Lurking in the shadows

Lurking in the shadows

Netflix breathes new life into the ninja genre

Lurking in the shadows
Kento Kaku as Haru Tawara in House Of Ninjas.

The lore of Shinobi, better known in popular culture as ninjas, has been pivotal in Japanese history. Despite global popularity, ninja portrayals in Japanese cinema are overshadowed by samurais. However, Netflix's original series, House Of Ninjas, breaks this trend and captivates action and martial arts enthusiasts alike.

Crafted from a story by Kento Kaku, the inaugural eight-episode season of House Of Ninjas is helmed by American director Dave Boyle. The series intertwines the stealthy exploits of ninjas with colourful family drama, concocting an entertaining blend of action and family dynamics. However, it is occasionally marred by repetitive and clunky segments.

Set in contemporary Japan where ninja tales dwell more in myth than reality, the series imagines a clandestine world where ninjas undertake modern missions. This is where the Tawara family, the last remnants of a once-renowned ninja clan, now lead normal lives after a tragic mission six years prior. However, an unforeseen crisis summons them back into action, setting the stage for a riveting narrative that juxtaposes everyday existence with covert identities.

Fans of Pixar may notice a familiar pattern in the series, akin to a live-action rendition of The Incredibles, albeit with a twist -- the Tawara family aren't superheroes, but highly skilled assassins. In the initial episodes, viewers are introduced to each family member, with each grappling with the conflict of their ninja instincts and the facade of normalcy they endeavour to maintain. They may try their best to act like any other normal family, but in the end, they're not. As the story progresses, we see each character struggling to adjust their lives as their ninja instinct kicks in every now and then. And the secret agency they used to work for keeps pestering them to come back to the game again. This results in a delightful exploration of family dynamics tinged with humour.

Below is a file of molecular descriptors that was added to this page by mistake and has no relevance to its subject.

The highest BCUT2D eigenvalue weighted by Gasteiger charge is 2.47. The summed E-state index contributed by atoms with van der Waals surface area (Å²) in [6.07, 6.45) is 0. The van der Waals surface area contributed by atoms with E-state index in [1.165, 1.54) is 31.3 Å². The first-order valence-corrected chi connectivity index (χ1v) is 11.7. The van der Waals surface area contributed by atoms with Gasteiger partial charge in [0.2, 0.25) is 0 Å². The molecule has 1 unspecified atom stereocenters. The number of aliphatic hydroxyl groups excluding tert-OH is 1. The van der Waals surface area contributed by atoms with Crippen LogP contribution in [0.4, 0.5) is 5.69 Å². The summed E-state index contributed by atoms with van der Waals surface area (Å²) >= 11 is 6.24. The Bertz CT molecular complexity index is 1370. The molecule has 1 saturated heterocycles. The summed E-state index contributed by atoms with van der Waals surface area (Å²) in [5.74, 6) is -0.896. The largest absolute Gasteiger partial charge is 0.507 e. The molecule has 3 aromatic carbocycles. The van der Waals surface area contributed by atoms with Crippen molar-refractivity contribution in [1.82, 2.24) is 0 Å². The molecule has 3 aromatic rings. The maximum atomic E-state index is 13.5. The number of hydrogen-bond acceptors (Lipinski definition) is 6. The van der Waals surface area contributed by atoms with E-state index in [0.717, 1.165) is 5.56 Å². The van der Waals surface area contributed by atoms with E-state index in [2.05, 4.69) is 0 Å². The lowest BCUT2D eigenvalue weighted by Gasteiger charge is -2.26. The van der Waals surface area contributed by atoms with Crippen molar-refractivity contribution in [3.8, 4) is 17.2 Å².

(Photos: Netfix Thailand)

While not solely reliant on action, House Of Ninjas delivers in its fight scenes with sequences that punctuate the narrative. The series deftly intertwines elements of drama, particularly in exploring family trauma stemming from past missteps. It also strikes a commendable balance between traditional ninja stereotypes and contemporary sensibilities, seamlessly blending ancient practices with modern technology. Diehard ninja fans will geek out as the show gets all formulas right, from the black clothing to the masks, swords, secret weapons and the running across the rooftops. It's akin to watching ancient principles and ancient attitudes evolving and adapting while remaining sneaky and stealthy.

Nevertheless, the series does have flaws, notably pacing issues that intermittently hinder the viewing experience. The show occasionally stagnates, probably because of its eight episode length, with each often exceeding the hour mark. Trimming the narrative to six episodes could have mitigated this issue and ensured a tighter, more engaging storyline.

House Of Ninjas is a commendable drama/action series, buoyed by stellar performances and a keen sense of humour. While the series has pacing issues, particularly in the latter half, its strengths ultimately outweigh shortcomings. The series succeeds in delivering a captivating blend of action, drama, and humour, and offers a fresh perspective on the appeal of ninja mythology. While it may not revolutionise the genre, its ability to entertain and intrigue makes it a worthy addition to the streaming landscape.

  • House Of Ninjas Season 1
  • Starring Kento Kaku, Tae Kimura, Yosuke Eguchi
  • Created by Dave Boyle
  • Now streaming on Netflix
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